Keeping in Touch For Free (or Close to Nothing)

Keeping in touch with friends and family back home is a concern of most students who go abroad. For many, it is their first major period of time without that safety net.

I had rented a basic cell phone through RealCom Abroad but only used it to text or call other students in my program, tell my host mom I wouldn’t be home for dinner, or in emergency situations (fortunately I didn’t have any). Otherwise, I communicated with my family and friends back home via e-mail or Facebook. Although frequent, convenient, and free, this didn’t compare to hearing their voices, so…

Here are some apps for your smart phone that make it easy to talk internationally for free or close to nothing:

Starter note: These reviews are all based on my experience with my own iPhone. If possible, I would recommend downloading applications before disconnecting your phone service (if you intend to do that). Some other apps may need to send a code through SMS to verify your account before you can use it. I am providing basic information about the apps; more info can be found at the individual websites. Information here is subject to change at any time and is considered current as of August 2012.

Note #2: I put my phone service with Verizon entirely on hold and also kept my phone on Airplane Mode to make sure I would not be using any data services whatsoever while abroad. Check with your phone company about roaming, international use, etc. BEFORE departing, and take the necessary steps to avoid incurring charges.

Viber — no cost for download, mostly free to use

This app allows you to send texts and photos, as well as make phone calls, to other Viber users, all FOR FREE! My connection was somewhat spotty/fuzzy and had some feedback delay, but that could have been my weak internet connection. You can send texts and make calls using only wi-fi if you want. If you use a 3G connection, you may incur data charges (see Note #2 above about this). No ads.

Available for use with iOS, Android, Windows Phone, and Blackberry.


WhatsApp — cost and subscription vary by phone

From their website: “WhatsApp Messenger is a cross-platform mobile messaging app which allows you to exchange messages without having to pay for SMS.” You can send text messages, photos/videos, audio notes, and location information. You can NOT make phone calls with this app. No ads.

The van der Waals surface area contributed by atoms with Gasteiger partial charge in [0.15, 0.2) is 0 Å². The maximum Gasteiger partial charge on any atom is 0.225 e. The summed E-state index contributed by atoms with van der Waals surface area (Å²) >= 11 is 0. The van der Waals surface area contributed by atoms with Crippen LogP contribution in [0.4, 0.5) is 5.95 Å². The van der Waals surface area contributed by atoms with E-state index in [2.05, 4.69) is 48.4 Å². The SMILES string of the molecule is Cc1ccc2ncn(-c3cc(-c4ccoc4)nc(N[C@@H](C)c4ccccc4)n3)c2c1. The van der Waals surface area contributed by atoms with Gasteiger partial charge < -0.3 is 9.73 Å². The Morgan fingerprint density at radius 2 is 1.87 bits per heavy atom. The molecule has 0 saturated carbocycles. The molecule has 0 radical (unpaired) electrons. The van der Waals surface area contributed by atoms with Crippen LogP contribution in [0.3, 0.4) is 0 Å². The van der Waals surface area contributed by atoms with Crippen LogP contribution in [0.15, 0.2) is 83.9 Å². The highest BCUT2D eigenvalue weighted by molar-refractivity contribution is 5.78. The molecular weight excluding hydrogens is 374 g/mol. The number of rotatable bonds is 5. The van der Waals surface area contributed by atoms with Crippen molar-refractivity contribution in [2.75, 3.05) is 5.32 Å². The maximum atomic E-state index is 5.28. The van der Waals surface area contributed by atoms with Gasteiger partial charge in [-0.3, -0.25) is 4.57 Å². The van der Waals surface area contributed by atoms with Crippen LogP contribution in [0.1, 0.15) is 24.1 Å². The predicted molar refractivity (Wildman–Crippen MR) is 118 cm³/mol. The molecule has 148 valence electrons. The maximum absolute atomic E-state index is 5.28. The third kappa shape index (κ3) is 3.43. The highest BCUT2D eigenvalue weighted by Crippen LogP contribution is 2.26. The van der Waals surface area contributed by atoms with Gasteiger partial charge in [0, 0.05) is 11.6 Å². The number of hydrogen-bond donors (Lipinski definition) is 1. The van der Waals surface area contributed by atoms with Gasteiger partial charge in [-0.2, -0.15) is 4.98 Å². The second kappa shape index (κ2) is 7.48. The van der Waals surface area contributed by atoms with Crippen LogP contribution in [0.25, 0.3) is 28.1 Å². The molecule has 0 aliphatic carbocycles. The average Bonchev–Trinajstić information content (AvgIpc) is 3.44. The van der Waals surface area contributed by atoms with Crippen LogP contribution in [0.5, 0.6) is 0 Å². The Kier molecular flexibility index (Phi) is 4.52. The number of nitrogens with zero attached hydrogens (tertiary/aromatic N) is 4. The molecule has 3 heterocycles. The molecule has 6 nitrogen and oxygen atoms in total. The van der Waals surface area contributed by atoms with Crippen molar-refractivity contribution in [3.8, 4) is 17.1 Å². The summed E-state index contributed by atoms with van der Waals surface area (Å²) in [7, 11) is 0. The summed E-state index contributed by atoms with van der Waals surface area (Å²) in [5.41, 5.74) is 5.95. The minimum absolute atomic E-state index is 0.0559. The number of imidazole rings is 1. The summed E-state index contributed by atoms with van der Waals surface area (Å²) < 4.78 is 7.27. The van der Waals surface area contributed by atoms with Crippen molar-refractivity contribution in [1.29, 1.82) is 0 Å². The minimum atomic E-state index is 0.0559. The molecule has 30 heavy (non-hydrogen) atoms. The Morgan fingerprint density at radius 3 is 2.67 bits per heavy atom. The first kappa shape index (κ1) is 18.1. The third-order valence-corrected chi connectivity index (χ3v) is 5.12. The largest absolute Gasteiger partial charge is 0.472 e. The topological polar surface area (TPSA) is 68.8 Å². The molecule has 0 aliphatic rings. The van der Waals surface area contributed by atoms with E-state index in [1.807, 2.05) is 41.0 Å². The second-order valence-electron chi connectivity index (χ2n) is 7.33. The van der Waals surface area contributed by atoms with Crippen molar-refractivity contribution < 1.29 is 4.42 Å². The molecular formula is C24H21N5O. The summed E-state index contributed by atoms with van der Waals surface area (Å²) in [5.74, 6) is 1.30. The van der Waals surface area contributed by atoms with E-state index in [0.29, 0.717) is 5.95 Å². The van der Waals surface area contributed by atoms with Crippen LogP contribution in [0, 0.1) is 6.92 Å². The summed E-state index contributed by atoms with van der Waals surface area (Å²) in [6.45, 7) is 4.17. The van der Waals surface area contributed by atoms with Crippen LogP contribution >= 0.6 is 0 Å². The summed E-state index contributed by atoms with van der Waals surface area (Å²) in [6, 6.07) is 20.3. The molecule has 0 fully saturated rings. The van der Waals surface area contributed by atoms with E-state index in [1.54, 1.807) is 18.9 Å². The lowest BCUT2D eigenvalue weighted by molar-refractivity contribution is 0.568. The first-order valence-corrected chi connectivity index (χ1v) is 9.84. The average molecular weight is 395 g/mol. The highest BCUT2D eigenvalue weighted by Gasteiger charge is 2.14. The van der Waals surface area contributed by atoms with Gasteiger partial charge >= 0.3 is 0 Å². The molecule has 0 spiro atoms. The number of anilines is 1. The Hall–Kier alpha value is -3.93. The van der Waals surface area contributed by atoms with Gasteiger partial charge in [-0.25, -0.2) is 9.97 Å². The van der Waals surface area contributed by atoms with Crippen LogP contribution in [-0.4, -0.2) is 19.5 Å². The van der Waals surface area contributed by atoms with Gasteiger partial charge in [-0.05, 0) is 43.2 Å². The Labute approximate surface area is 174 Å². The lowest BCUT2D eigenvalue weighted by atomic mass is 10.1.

For use with an iPhone, there is only a one-time charge to download the app. For all other phone types, WhatsApp is free to download and use for the first year ($0.99 subscription fee for an additional year of service).

Note: You have to install and create an account while your phone service is still active, so that is most likely BEFORE you go abroad. You will receive a text message with a code to verify that you own the account. After that, you can use the app even if your phone service is disconnected.

Available for iPhone, BlackBerry, Windows Phone, Android and Nokia.


WhatsApp iPhone Screenshots

Skype — various charges

I used Skype to occasionally video chat (IMO it’s kind of awkward on a phone… and in general), which is of course free to use when you are talking or sending messages on a Skype-to-Skype call/chat. What this application really came in handy for was calling land lines or cell phones, and sending regular SMS text messages to people without smart phones (mainly my mom). In my experience, the call connection was much better and clearer than with Viber. Prices vary depending on the country you are calling from, where you are calling, and what type of number it is (mobile vs. land line and so forth). Overall the calls were really cheap, much cheaper than if I had used my rental phone to dial an international number. For example, if I were to place a call from the US to Spain through Skype, the prices start from as little as 2.3¢/min (possibly cheaper with a monthly subscription).

You can buy Skype credit ($10 credit at a time, make sure you un-check the option for automatically purchasing more credit when you are running low) or a monthly subscription. Rates vary depending if you are paying monthly or by the minute.

Calls made with your Skype credit are subject to a connection fee, which depends on your calling destination and your selected currency.

More info on prices for calling through Skype here.

You will get this reminder from Skype often on their site: “Skype is not a replacement for your telephone and can’t be used for emergency calling.”

Available on Windows Phone, Symbian, Android, iPhone, and iPad.


Skype for iPhone screenshot

Voxer — free

This “walkie talkie” app allows you to send audio, texts, photos, and information location to friends who have installed Voxer. It works with WiFi, 3G and any other data network. This is a very convenient application if the time difference is too much to bridge, since you can leave a text or voice message at any time instead of worrying if your friend is awake to take your call (through another app, since you can’t call with Voxer). The best aspect of this app, personally, is that you can still hear someone’s voice even if it isn’t a live phone call. No ads.

Available for iPhone, iPod touch, iPad and Android devices.


Tell your friends to download whatever app(s) you decide to use…. that way, you’ll have people to communicate with :P

Have any other recommendations? Leave a comment!



One response to “Keeping in Touch For Free (or Close to Nothing)

  1. Pingback: Do’s and Don’ts of Study Abroad | I who wander...·

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